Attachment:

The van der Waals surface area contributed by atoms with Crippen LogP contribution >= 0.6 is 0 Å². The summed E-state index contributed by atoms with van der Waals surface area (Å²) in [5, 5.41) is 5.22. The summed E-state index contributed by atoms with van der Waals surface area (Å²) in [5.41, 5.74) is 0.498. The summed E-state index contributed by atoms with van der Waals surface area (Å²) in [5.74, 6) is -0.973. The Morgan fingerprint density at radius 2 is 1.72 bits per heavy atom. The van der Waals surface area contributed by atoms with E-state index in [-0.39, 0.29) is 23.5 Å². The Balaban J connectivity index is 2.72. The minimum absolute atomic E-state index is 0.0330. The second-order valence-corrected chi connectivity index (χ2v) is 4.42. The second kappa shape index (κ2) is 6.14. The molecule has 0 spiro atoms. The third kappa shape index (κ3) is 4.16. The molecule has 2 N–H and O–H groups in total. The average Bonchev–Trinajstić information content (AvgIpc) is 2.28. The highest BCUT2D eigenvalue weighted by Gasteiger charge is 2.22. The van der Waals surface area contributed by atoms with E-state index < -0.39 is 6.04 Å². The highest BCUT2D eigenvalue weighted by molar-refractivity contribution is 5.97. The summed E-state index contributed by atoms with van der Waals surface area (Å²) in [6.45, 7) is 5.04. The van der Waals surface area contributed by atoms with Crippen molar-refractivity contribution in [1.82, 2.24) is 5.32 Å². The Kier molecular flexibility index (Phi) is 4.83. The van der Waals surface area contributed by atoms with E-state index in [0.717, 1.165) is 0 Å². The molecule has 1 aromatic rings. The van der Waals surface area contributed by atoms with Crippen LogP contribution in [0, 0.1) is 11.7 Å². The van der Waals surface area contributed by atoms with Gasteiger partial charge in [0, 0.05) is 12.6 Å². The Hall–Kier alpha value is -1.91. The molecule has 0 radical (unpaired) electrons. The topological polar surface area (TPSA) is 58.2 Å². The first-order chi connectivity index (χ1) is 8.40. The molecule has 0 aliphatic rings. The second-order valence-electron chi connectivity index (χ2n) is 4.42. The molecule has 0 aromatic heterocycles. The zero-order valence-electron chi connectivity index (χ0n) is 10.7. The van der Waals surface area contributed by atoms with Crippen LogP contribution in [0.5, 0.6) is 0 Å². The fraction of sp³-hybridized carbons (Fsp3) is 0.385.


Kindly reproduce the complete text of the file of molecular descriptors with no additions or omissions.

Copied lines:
The van der Waals surface area contributed by atoms with Crippen LogP contribution >= 0.6 is 0 Å². The summed E-state index contributed by atoms with van der Waals surface area (Å²) in [5, 5.41) is 5.22. The summed E-state index contributed by atoms with van der Waals surface area (Å²) in [5.41, 5.74) is 0.498. The summed E-state index contributed by atoms with van der Waals surface area (Å²) in [5.74, 6) is -0.973. The Morgan fingerprint density at radius 2 is 1.72 bits per heavy atom. The van der Waals surface area contributed by atoms with E-state index in [-0.39, 0.29) is 23.5 Å². The Balaban J connectivity index is 2.72. The minimum absolute atomic E-state index is 0.0330. The second-order valence-corrected chi connectivity index (χ2v) is 4.42. The second kappa shape index (κ2) is 6.14. The molecule has 0 spiro atoms. The third kappa shape index (κ3) is 4.16. The molecule has 2 N–H and O–H groups in total. The average Bonchev–Trinajstić information content (AvgIpc) is 2.28. The highest BCUT2D eigenvalue weighted by Gasteiger charge is 2.22. The van der Waals surface area contributed by atoms with E-state index < -0.39 is 6.04 Å². The highest BCUT2D eigenvalue weighted by molar-refractivity contribution is 5.97. The summed E-state index contributed by atoms with van der Waals surface area (Å²) in [6.45, 7) is 5.04. The van der Waals surface area contributed by atoms with Crippen molar-refractivity contribution in [1.82, 2.24) is 5.32 Å². The Kier molecular flexibility index (Phi) is 4.83. The van der Waals surface area contributed by atoms with E-state index in [0.717, 1.165) is 0 Å². The molecule has 1 aromatic rings. The van der Waals surface area contributed by atoms with Crippen LogP contribution in [0, 0.1) is 11.7 Å². The van der Waals surface area contributed by atoms with Gasteiger partial charge in [0, 0.05) is 12.6 Å². The Hall–Kier alpha value is -1.91. The molecule has 0 radical (unpaired) electrons. The topological polar surface area (TPSA) is 58.2 Å². The first-order chi connectivity index (χ1) is 8.40. The molecule has 0 aliphatic rings. The second-order valence-electron chi connectivity index (χ2n) is 4.42. The molecule has 0 aromatic heterocycles. The zero-order valence-electron chi connectivity index (χ0n) is 10.7. The van der Waals surface area contributed by atoms with Crippen LogP contribution in [0.5, 0.6) is 0 Å². The fraction of sp³-hybridized carbons (Fsp3) is 0.385.